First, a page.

Athlete group launches platform for investing in minority businesses


It's not uncommon for athletes, entertainers and others who might quickly amass tens of millions of dollars in their 20s and 30s to invest in restaurants and real estate. Former Indiana Pacers big man Antonio was among that crowd, mostly investing in real estate when he retired from the NBA in 2006.

But real estate was volatile, he said, and he later discovered he could invest in other parts of the real estate development process—including construction companies building the properties. Real estate and small local businesses are fine, but there's a whole class of medium-sized companies looking for capital that'd make great investments. So Davis has teamed up with some other former NBA players to help connect players and entertainers to some of them.

"Joel Embiid just signed a $150 million deal, so its got to the point where athletes can take care of their family, their family's family …," said the 6-foot-9 former Pacer, whose team made the Eastern Conference finals in four of the six seasons he played in the 1990s.

"But we got to start thinking about how we make change—how we create jobs, how we change the way other athletes use their money and leave a legacy."

Davis is part of a venture called PIN—Playbook Investors Network. It's a business education and investment platform that connects high net worth individuals with growing companies—specifically minority-owed supplier businesses that have contracts with major corporations. PIN is officially launching in Indianapolis today, a city it chose because of its relationship with the Mid-States Minority Supplier Development Council, which is headquartered here. It plans to expand to cities in 11 other states.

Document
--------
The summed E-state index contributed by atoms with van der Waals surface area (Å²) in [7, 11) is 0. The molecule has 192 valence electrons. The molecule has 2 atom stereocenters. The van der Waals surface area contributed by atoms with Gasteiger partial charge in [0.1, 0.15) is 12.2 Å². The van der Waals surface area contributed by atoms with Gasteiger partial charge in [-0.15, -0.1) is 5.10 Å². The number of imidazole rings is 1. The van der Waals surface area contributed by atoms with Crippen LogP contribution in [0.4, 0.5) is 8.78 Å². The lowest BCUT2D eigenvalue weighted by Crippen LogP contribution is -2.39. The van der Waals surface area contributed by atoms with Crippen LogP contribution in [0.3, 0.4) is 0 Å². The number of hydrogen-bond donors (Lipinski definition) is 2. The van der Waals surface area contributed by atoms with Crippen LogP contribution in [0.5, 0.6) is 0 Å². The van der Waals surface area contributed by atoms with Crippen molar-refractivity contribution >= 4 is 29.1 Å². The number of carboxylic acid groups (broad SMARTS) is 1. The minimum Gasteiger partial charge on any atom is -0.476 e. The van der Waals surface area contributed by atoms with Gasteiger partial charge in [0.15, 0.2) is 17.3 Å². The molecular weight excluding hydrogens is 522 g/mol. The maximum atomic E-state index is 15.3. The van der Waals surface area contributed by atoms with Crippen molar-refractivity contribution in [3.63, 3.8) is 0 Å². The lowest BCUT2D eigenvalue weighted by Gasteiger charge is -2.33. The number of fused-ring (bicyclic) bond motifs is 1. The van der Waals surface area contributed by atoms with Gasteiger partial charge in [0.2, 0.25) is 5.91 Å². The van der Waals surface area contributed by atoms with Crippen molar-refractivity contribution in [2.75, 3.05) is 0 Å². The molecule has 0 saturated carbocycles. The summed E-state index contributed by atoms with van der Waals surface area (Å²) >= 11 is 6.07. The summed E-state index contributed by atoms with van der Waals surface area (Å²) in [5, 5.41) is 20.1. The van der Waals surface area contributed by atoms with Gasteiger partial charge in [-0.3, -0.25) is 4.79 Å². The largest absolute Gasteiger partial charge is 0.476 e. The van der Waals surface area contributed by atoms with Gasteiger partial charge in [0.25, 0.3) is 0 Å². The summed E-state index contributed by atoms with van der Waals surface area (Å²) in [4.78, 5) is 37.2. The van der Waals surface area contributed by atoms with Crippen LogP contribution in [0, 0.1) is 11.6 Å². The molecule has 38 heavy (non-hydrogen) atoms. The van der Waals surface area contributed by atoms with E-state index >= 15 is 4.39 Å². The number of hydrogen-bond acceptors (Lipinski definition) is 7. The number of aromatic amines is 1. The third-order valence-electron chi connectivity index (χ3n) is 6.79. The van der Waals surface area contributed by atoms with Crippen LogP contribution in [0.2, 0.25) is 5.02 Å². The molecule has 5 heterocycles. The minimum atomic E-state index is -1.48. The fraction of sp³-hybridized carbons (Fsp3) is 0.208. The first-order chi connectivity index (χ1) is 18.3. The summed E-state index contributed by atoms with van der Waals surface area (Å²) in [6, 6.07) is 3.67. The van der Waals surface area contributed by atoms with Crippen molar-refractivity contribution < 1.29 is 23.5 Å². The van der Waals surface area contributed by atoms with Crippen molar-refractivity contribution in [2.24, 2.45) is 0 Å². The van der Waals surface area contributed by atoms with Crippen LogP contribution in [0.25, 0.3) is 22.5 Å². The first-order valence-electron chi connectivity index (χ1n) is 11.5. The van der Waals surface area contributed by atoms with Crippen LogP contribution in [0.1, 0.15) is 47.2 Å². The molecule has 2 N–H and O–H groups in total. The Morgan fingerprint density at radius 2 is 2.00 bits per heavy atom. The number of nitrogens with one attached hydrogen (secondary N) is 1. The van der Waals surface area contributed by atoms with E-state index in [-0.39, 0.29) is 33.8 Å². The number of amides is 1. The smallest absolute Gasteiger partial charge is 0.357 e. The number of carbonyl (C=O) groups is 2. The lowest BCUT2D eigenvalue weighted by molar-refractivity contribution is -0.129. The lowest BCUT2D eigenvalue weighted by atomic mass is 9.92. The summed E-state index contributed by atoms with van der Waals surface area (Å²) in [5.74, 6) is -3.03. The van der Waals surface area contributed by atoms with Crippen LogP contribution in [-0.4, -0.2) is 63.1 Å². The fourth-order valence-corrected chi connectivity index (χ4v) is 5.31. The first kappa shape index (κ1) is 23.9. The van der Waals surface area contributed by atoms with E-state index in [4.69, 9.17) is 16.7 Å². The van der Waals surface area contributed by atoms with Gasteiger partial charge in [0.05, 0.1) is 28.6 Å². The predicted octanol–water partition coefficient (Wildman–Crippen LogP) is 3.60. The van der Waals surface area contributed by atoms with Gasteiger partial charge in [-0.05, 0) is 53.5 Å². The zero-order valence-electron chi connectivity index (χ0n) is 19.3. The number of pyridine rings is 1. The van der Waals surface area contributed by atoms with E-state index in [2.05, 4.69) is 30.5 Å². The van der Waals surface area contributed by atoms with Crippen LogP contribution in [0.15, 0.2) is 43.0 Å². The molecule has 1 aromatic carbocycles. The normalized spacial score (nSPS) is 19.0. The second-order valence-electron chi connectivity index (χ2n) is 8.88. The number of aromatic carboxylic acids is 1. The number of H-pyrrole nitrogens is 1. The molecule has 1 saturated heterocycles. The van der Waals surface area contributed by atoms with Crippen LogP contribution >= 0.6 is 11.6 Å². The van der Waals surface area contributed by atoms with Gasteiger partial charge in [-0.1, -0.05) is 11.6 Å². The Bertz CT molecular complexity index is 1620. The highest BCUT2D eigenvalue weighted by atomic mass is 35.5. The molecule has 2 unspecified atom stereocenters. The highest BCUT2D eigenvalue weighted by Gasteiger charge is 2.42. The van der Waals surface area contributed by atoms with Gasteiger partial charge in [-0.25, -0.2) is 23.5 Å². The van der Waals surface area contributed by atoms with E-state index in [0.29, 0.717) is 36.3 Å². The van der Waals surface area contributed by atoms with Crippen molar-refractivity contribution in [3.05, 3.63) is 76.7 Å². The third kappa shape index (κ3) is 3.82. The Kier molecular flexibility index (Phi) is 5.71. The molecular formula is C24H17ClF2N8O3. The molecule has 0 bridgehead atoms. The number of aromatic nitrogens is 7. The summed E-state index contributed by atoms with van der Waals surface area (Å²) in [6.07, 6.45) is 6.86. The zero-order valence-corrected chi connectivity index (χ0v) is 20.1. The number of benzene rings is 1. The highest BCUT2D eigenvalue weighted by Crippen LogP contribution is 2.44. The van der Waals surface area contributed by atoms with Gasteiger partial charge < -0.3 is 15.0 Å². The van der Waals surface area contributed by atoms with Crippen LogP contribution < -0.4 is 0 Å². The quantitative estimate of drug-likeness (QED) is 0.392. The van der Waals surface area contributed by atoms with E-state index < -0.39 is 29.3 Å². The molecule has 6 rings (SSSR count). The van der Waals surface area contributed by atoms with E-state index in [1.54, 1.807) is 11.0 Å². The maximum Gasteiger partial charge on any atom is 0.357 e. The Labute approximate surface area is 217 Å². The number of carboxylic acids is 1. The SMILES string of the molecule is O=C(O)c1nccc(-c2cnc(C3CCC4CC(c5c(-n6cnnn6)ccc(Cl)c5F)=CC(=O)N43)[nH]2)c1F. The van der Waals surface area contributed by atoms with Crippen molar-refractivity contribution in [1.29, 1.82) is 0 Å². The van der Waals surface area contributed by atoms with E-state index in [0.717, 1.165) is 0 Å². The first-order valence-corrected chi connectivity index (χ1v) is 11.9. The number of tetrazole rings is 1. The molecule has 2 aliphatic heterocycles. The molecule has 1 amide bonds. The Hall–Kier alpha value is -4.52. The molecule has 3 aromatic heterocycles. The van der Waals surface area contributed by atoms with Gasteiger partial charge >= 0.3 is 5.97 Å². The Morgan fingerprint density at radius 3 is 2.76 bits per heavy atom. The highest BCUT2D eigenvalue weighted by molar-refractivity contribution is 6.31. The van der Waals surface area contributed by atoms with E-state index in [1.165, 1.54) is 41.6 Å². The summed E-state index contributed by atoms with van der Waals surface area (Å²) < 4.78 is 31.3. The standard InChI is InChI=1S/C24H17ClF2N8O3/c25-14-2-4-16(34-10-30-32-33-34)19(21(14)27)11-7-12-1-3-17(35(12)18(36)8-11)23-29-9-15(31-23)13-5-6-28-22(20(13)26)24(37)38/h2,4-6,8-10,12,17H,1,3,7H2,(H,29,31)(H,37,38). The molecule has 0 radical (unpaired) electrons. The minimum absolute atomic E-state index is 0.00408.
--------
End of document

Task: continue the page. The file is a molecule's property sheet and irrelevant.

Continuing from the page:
Davis is managing partner. The founder and CEO is Rodney Woods, a Dallas-based entrepreneur who's connections in the sports and minority-supplier industries helped him conceive the idea nearly a decade ago. PIN’s other partners include former 7-time NBA All Star Tracy McGrady, NFL running back Damian Williams, three-time Olympian Darvis “Doc” Patton and business executive Jesse McRae.

"We have a lot of liquidity as athletes and entertainers, but we don't own anything," Woods said. "We don't own the manufacturing plants making Addias or Nike. We don't the car manufacturing companies. We might own a car wash or a car dealership or a restaurant, but we don't own companies making these major commodities."

At least initially, PIN aims to target minority-, women-, veteran- and LGBTQ-owned enterprises. Its website has an education component, with online resources for business planning and preparing one's company to be presentable to potential investors. It also educates investors on how to engage and assess minority-owned businesses.

The idea is to position these companies for investment partnerships with institutional, corporate and private investors. Woods said besides individual accredited investors, PIN also has access to about 10,000 institutional investors through Independent Investment Bankers Corp. and several family investment offices on the platform looking to invest in minority vendors. He also has banks on the platform that have community development funds specifically targeted to minority businesses.